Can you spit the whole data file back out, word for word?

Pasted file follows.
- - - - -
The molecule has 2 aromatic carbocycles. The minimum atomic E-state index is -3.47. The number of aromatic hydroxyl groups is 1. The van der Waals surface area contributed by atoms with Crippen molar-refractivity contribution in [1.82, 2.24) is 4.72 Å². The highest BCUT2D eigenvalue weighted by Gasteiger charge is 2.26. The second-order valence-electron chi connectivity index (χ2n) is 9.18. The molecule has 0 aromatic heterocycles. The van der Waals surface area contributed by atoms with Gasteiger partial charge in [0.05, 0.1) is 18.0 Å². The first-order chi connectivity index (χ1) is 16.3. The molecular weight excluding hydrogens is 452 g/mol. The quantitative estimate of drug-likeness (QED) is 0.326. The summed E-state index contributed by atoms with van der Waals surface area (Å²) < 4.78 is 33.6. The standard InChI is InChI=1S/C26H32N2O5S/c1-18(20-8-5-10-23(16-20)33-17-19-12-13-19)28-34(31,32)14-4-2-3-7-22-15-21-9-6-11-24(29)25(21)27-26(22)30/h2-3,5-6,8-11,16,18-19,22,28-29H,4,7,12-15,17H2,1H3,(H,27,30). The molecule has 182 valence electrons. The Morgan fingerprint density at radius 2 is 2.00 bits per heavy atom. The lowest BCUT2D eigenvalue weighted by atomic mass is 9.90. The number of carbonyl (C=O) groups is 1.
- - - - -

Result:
The molecule has 2 aromatic carbocycles. The minimum atomic E-state index is -3.47. The number of aromatic hydroxyl groups is 1. The van der Waals surface area contributed by atoms with Crippen molar-refractivity contribution in [1.82, 2.24) is 4.72 Å². The highest BCUT2D eigenvalue weighted by Gasteiger charge is 2.26. The second-order valence-electron chi connectivity index (χ2n) is 9.18. The molecule has 0 aromatic heterocycles. The van der Waals surface area contributed by atoms with Gasteiger partial charge in [0.05, 0.1) is 18.0 Å². The first-order chi connectivity index (χ1) is 16.3. The molecular weight excluding hydrogens is 452 g/mol. The quantitative estimate of drug-likeness (QED) is 0.326. The summed E-state index contributed by atoms with van der Waals surface area (Å²) < 4.78 is 33.6. The standard InChI is InChI=1S/C26H32N2O5S/c1-18(20-8-5-10-23(16-20)33-17-19-12-13-19)28-34(31,32)14-4-2-3-7-22-15-21-9-6-11-24(29)25(21)27-26(22)30/h2-3,5-6,8-11,16,18-19,22,28-29H,4,7,12-15,17H2,1H3,(H,27,30). The molecule has 182 valence electrons. The Morgan fingerprint density at radius 2 is 2.00 bits per heavy atom. The lowest BCUT2D eigenvalue weighted by atomic mass is 9.90. The number of carbonyl (C=O) groups is 1.